German ammunition?


#1

The caption for this photo says “GIs sitting on a pile of captured German artillery shells”. Does anyone else have a problem with this identification ?


#2

Maybe they were shells that the Germans had captured earlier and the Americans were just recapturing them. So “capturing the German shells” wouldn’t be totally untrue, plus it’s more heroic than recapturing the shells that you let the Germans steal - if that’s what’s going on there? Or are they just not artillery shells at all?


#3

This is a question for people who know artillery ammo.


#4

Okay, I’ll take a stab at it. The rounds that they’re sitting on look like 5" Common or Special Common, though the color codes don’t seem like late WWII. Possibly captured early WWII repatriated? Further stab, since I don’t have much in the way of pubs, I’d say they went with either the 5" 25 cal or the 5" 38 cal at the most. The round being held, 3", possibly a 3" 23 cal.

Palm trees in the background, maybe?


#5

I would rule out the USN 5"/25 or 5"/38.
The round they are holding looks to be in the 75mm-85mm range, relatively straight and long case, with a nose fuze.

The stacks seem to be in the 5"-6" (125mm-155mm) range. They seem to be armor piercing, with ballistic caps (note the groove where the ballistic cap is crimped to the nose of the projectile body.) Color appears too light to be normal OD of US Army, or various USN colors. There seems to be a crimping groove near the base of the projectile, on the section aft of the rotating band, so they may be from a fixed round, not separate loading.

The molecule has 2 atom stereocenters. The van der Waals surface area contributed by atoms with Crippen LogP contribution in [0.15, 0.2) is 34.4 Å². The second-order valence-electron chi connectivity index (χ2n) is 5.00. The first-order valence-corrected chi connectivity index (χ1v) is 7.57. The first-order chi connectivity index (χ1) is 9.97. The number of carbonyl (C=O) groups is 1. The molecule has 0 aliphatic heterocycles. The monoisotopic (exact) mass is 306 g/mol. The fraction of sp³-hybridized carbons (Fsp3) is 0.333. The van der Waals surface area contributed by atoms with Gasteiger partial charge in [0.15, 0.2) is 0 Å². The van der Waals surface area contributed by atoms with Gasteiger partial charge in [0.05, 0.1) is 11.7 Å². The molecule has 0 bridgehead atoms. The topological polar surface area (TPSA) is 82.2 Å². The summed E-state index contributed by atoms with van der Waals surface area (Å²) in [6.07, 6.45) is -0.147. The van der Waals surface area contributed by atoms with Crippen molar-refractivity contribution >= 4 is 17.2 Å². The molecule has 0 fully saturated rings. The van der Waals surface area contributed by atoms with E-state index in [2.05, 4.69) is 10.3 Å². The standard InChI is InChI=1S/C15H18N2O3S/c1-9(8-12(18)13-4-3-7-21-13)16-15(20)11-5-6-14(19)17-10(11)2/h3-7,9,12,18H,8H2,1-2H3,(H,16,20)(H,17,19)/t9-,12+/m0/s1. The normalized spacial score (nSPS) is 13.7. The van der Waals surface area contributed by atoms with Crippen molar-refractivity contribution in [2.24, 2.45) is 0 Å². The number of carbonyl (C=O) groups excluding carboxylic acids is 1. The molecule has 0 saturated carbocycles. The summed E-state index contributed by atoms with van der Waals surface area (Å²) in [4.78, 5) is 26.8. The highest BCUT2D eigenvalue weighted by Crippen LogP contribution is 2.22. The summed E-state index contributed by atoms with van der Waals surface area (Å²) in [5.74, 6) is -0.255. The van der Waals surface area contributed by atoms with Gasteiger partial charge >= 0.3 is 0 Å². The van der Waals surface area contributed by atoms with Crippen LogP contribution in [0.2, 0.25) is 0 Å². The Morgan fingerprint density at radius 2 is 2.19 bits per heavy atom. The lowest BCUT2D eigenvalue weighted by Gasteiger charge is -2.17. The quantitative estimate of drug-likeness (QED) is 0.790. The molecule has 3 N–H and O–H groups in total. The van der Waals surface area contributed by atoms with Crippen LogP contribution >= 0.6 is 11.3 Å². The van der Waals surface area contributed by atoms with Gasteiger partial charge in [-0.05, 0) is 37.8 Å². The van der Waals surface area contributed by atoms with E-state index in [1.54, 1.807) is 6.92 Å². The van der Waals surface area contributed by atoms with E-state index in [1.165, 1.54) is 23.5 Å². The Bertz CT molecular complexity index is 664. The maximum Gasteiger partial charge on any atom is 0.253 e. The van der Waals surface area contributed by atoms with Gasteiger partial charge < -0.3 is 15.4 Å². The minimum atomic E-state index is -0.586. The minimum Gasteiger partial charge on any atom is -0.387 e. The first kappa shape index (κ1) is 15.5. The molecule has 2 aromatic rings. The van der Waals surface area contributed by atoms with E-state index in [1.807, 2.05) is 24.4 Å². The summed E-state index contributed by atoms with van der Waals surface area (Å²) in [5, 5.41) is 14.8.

Anyway, that’s my guess.


#6

The the Common and the Special common I referred to were Armor Piercing Capped rounds, (hence the base fuzing), with base cavities differing in the size of the HE charge. For the round being held, (and corrected) I meant to say the 3" 23 cal. The AA Common and the HC (High Capacity) for 5" rounds had both a base fuze and a nose fuse. But I’m also more used to US Ground Artillery than I am Naval.


#7

Not US ammo.


#8

Judging by the color of the projectiles, I am guessing maybe British ammo, possibly French or Italian?

I know Brit HE ammo used a lot of tannish yellow for body color, and they really had a thing for various color stripes…they have some of the “prettiest” ammo I ever saw…


#9

[quote=“pzjgr”]Judging by the color of the projectiles, I am guessing maybe British ammo, possibly French or Italian?

I know Brit HE ammo used a lot of tannish yellow for body color, and they really had a thing for various color stripes…they have some of the “prettiest” ammo I ever saw…[/quote]

I hoped that someone would at least get into the ball park. Good work. You have only 3 strikes there . Take one.


#10

I really have no clue but guess, German 57mm Flak :-)


#11

[quote=“JohnS”]I would rule out the USN 5"/25 or 5"/38.
The round they are holding looks to be in the 75mm-85mm range, relatively straight and long case, with a nose fuze.